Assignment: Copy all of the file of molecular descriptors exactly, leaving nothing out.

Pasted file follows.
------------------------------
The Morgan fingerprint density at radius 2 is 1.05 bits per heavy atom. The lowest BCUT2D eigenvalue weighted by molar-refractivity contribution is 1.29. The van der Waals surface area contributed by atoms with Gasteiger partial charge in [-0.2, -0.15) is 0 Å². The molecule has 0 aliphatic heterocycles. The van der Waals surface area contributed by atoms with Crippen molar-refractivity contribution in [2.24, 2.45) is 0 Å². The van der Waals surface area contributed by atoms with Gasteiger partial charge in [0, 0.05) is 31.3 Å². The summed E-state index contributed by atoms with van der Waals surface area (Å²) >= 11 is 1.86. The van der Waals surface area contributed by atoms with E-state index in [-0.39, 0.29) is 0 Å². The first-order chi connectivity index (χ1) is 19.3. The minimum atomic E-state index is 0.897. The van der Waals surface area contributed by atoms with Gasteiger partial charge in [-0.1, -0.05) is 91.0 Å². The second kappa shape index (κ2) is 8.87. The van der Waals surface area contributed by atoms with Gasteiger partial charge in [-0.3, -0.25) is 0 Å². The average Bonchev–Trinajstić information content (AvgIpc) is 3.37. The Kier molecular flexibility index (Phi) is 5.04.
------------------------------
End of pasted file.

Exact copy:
The Morgan fingerprint density at radius 2 is 1.05 bits per heavy atom. The lowest BCUT2D eigenvalue weighted by molar-refractivity contribution is 1.29. The van der Waals surface area contributed by atoms with Gasteiger partial charge in [-0.2, -0.15) is 0 Å². The molecule has 0 aliphatic heterocycles. The van der Waals surface area contributed by atoms with Crippen molar-refractivity contribution in [2.24, 2.45) is 0 Å². The van der Waals surface area contributed by atoms with Gasteiger partial charge in [0, 0.05) is 31.3 Å². The summed E-state index contributed by atoms with van der Waals surface area (Å²) >= 11 is 1.86. The van der Waals surface area contributed by atoms with E-state index in [-0.39, 0.29) is 0 Å². The first-order chi connectivity index (χ1) is 19.3. The minimum atomic E-state index is 0.897. The van der Waals surface area contributed by atoms with Gasteiger partial charge in [-0.1, -0.05) is 91.0 Å². The second kappa shape index (κ2) is 8.87. The van der Waals surface area contributed by atoms with Gasteiger partial charge in [-0.3, -0.25) is 0 Å². The average Bonchev–Trinajstić information content (AvgIpc) is 3.37. The Kier molecular flexibility index (Phi) is 5.04.